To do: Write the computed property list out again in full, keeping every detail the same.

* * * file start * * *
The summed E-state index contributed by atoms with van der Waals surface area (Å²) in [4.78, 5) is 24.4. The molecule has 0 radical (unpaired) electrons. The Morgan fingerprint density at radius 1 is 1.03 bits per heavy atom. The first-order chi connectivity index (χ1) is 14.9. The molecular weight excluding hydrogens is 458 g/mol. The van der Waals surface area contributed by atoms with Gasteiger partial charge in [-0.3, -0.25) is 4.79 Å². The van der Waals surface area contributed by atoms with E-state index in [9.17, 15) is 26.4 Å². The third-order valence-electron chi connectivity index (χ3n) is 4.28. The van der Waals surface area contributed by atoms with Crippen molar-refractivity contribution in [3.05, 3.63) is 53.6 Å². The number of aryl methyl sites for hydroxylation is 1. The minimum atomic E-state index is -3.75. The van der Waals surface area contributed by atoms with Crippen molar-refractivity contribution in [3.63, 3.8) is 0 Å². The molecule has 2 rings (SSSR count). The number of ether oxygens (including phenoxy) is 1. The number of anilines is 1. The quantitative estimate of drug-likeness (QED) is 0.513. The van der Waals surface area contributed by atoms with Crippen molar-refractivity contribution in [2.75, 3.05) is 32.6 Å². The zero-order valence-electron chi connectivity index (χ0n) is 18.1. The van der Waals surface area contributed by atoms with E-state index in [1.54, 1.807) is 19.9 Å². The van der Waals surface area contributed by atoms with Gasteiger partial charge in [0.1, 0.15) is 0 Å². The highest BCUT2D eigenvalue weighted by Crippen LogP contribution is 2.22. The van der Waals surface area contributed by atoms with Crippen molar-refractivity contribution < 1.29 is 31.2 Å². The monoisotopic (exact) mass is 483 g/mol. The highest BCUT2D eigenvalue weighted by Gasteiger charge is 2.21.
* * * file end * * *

The summed E-state index contributed by atoms with van der Waals surface area (Å²) in [4.78, 5) is 24.4. The molecule has 0 radical (unpaired) electrons. The Morgan fingerprint density at radius 1 is 1.03 bits per heavy atom. The first-order chi connectivity index (χ1) is 14.9. The molecular weight excluding hydrogens is 458 g/mol. The van der Waals surface area contributed by atoms with Gasteiger partial charge in [-0.3, -0.25) is 4.79 Å². The van der Waals surface area contributed by atoms with E-state index in [9.17, 15) is 26.4 Å². The third-order valence-electron chi connectivity index (χ3n) is 4.28. The van der Waals surface area contributed by atoms with Crippen molar-refractivity contribution in [3.05, 3.63) is 53.6 Å². The number of aryl methyl sites for hydroxylation is 1. The minimum atomic E-state index is -3.75. The van der Waals surface area contributed by atoms with Crippen molar-refractivity contribution in [3.63, 3.8) is 0 Å². The molecule has 2 rings (SSSR count). The number of ether oxygens (including phenoxy) is 1. The number of anilines is 1. The quantitative estimate of drug-likeness (QED) is 0.513. The van der Waals surface area contributed by atoms with Crippen molar-refractivity contribution in [2.75, 3.05) is 32.6 Å². The zero-order valence-electron chi connectivity index (χ0n) is 18.1. The van der Waals surface area contributed by atoms with E-state index in [1.54, 1.807) is 19.9 Å². The van der Waals surface area contributed by atoms with Gasteiger partial charge in [0.1, 0.15) is 0 Å². The highest BCUT2D eigenvalue weighted by Crippen LogP contribution is 2.22. The van der Waals surface area contributed by atoms with Crippen molar-refractivity contribution < 1.29 is 31.2 Å². The monoisotopic (exact) mass is 483 g/mol. The highest BCUT2D eigenvalue weighted by Gasteiger charge is 2.21.